This post, shared by Christopher Cantwell, was originally published at ChristopherCantwell.com
Brentwood, NH Police Officer Steve Arkell Dead After Turning Argument Into Shootout.
Well, that escalated quickly. One police officer, and one “suspect” are dead after what began as a domestic argument Monday in a 55 and older community in Brentwood, NH, ended in a gun fight and exploding home.
86 year old Walter Nolan lived on Mill Pond road with his son Michael, reports the Boston Herald. They got into some kind of argument, some time around 4:00 PM. Rather than ask if everything was okay, a neighbor decided to call the most powerful gang in town, the Brentwood Police. Predictably, this did not improve matters any.
Part-time Brentwood police officer Steve Arkell arrived on the scene shortly after, but apparently Michael Nolan didn’t want his “help.” Arkell, a 48 year old father of two, was shot to death as he entered the home, presumably without invitation. A second officer arrived on the scene, and also entered the home, but fled when he was met with what has been described as “rapid gun fire.”
Police flooded the scene, as an as of yet unknown cause started a fire inside the home, resulting in an explosion. The suspected shooter is believed to have died in the blaze. His father was taken to the hospital for as of yet unreported injuries.
That’s about the summary of the available facts reported by the media so far, but allow me to speculate.
New Hampshire is a place with little gun control, and as a result, there is very little crime, at least in the private sector. As I read New Hampshire news, it seems like every time I hear about gun violence, the police are involved, and it usually involves them entering a home without the consent of the home owner.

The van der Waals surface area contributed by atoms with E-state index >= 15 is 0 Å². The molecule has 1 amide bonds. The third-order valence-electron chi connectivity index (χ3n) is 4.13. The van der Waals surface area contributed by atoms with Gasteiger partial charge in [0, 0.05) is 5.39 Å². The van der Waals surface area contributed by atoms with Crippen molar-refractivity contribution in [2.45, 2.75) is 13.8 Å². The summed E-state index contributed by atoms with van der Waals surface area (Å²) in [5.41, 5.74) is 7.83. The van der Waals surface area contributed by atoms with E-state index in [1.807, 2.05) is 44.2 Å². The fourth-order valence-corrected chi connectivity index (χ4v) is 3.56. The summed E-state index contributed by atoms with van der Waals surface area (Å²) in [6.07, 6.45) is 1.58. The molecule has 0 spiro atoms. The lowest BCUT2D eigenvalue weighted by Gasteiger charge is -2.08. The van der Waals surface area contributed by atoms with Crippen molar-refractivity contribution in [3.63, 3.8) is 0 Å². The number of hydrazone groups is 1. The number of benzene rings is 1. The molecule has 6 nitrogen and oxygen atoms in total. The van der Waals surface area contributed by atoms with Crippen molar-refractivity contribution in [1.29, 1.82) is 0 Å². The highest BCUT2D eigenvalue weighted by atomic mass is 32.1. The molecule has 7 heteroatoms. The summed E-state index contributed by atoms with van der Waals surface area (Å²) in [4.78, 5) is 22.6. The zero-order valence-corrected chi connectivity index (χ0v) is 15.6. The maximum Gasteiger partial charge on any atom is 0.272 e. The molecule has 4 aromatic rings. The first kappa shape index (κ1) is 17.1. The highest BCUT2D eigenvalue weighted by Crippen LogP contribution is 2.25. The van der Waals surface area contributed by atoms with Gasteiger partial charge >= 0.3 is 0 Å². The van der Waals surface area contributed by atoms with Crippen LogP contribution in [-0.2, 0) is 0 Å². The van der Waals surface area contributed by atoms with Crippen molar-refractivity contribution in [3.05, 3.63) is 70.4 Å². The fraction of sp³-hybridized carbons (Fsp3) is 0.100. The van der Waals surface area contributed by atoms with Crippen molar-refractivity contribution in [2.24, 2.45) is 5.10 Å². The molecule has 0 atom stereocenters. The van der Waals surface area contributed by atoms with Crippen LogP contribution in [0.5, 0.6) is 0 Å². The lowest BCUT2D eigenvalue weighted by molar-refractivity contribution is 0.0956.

I don’t know the Nolan family, but according to neighbors, they weren’t dangerous people. Susan Hughes told the Union Leader that Michael Nolan “never really talked to anybody; he stays upstairs with his TV on.” James Culbertson, 73, said the elder Nolan “seemed like a nice guy.” The Union Leader reported that Walter Nolan’s wife died two years ago, and Michael Nolan’s died of cancer in 2008.
So how do these seemingly normal people find themselves in a gun fight and exploding home? Obviously, it’s because the great escalators showed up. Some busybody neighbor hears an “argument” and thinks this is a really great reason to dial 911, knowing that the most violent people around (the police) are going to show up. Said violent people show up, enter the house with a gun, without permission, and surprisingly enough, these folks who didn’t ask for help, aren’t so happy about this.
For whatever reason, maybe he’s irrational because he’s in a heated argument, maybe he genuinely doesn’t know it’s a cop, maybe he’s rightfully fed up with police breaking into homes, the guy in the house opens fire on the cop, killing him. Once this happens, he knows his life is pretty much over. He knows that more police are going to come, and if he’s lucky enough to survive the ride to the jail, he’ll probably never leave. Faced with this horrific scenario, setting his home ablaze and taking his own life starts seeming like a reasonable alternative.
From the Houston Chronicle;
“The entire State of New Hampshire is in mourning over the tragic loss of Brentwood Officer Steve Arkell,” Gov. Maggie Hassan said in a statement. “Officer Arkell bravely answered the call of duty and made the ultimate sacrifice, a heroic demonstration of his commitment to the safety of his fellow citizens.
“Like so many of our first responders do on a daily basis, Officer Arkell courageously put his life on the line to protect others, and in doing so, was tragically taken far too soon,” she said.
As a New Hampshire resident, I couldn’t disagree more. I mourn the loss of Michael Nolan. I mourn the injuries of his father. I’m upset about the property damage. Not the loss of Officer Arkell’s life.
Steve Arkell would be fine if he had taken a job as a construction worker, or a computer technician, or as a fast food cook. Instead, he decided to walk into a stranger’s home with a weapon, and turn a simple argument into a gun fight and exploding home. If Arkell had not shown up, this story would probably not even be worthy of news coverage, just another spat between two widowers in a retirement community.
So the next time you’re thinking of calling 911 because your neighbors raise their voices, ask yourself if it’s worth all the death and destruction that so often follows these marauders around.